Synopsis: Alexander’s day begins with gum stuck in his hair, followed by more calamities. Though he finds little sympathy from his family and begins to wonder if bad things only happen to him, his mom, dad, brother, and sister all find themselves living through their own terrible, horrible, no good, very bad day.
Stars: Steve Carell, Jennifer Garner, Dylan Minnette, Kerris Dorsey, Ed Oxenbould, Megan Mullally, Jennifer Coolidge, Bella Thorne
Director: Miguel Arteta
Running Length: 81 minutes
TMMM Score: (7/10)
Review: Can it really have taken this long for Judith Viorst’s 1972 children’s book to make it to the big screen? After being adapted as an animated special for television and getting the musical stage treatment, the story of one ordinary boy’s extraordinary bad day has found its way to the cinematic masses courtesy of Walt Disney Pictures.
I wasn’t expecting much from the film, considering Disney’s live action efforts as of late have been iffy at best (I’m talking about you, Million Dollar Arm) so picture me grumbling as I went into a 10 am screening of Alexander and the Terrible, Horrible, No-Good, Very Bad Day with a theater full of screaming kids and parents as bleary eyed as I was. I try to take my mood out of the equation but I’m only human and one grumpy mood could equal a less than positive review.
I may have gone into Alexander’s tale with my eyes at half mast and the attitude of a drenched cat but I emerged 81 minutes later a happy camper. Forgiving a handful of sillier than necessary moments, this is one of the finest bits of family entertainment to come out in 2014, providing some nice laughs that aren’t at the expense of anyone and a good message about taking each day as it comes that speaks to viewers in every notch on the age spectrum.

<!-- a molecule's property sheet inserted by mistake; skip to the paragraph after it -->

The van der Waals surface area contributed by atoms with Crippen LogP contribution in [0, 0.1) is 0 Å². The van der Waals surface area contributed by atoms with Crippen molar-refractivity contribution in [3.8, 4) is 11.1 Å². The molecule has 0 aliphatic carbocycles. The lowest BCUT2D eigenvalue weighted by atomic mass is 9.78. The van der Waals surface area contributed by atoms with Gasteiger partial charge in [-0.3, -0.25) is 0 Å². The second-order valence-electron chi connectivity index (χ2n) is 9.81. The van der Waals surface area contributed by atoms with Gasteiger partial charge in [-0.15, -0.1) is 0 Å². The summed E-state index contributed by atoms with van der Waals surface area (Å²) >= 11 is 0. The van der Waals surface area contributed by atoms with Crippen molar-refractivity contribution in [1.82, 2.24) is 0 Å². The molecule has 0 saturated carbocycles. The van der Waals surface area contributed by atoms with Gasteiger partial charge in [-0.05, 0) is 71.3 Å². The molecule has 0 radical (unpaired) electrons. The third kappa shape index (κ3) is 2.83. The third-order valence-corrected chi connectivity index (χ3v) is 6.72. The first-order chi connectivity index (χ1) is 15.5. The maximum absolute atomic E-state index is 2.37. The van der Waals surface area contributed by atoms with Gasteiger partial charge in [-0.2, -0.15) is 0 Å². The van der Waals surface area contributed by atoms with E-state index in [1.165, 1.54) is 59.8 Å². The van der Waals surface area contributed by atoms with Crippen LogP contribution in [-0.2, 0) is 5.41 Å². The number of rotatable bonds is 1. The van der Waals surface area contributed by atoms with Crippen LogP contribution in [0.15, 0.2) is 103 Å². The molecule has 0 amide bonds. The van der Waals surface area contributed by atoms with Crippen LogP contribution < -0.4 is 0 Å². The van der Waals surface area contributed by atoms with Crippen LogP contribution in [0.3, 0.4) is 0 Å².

Mop headed and possessing the most charming lisp since Winthrop Paroo in The Music Man, Ed Oxenbould is pitch perfect as our title character. Though I’d argue that none of Alexander’s problems are worth complaining about (since he lives an upper class life in sunny California), there’s a real sense of earnest engagement on Oxenbould’s part, making it easy to sympathize with the young kid.
Screenwriter Rob Lieber has expanded upon Viorst’s 32 page book by adding a sibling, a day, and a twist of fate that sees Alexander benefiting from his family having a day equally as bad as his. There’s the misprint on the book his mom (Jennifer Garner, Dallas Buyers Club) is promoting which leads to the film’s best laugh involving Dick Van Dyke, or his unemployed dad (Steve Carrell, The Incredible Burt Wonderstone) interviewing for a job he may be too square for, or his sister’s sudden sickness that threatens her performance as Peter Pan, or his brother (Dylan Minnette, Prisoners) juggling a busy day with his demanding girlfriend (Bella Thorne, Blended).
All are fodder for comedic moments with varying degrees of success. Even the bits that go for cheap laughs manage not to offend because the rest of the movie is so full of good intentions. At 81 minutes, it does feel oddly long but doesn’t overstay its welcome either.
Good live action family films are hard to come by but you can rest assured that if you venture into a theater playing this whatever day you’re having will be a little bit better.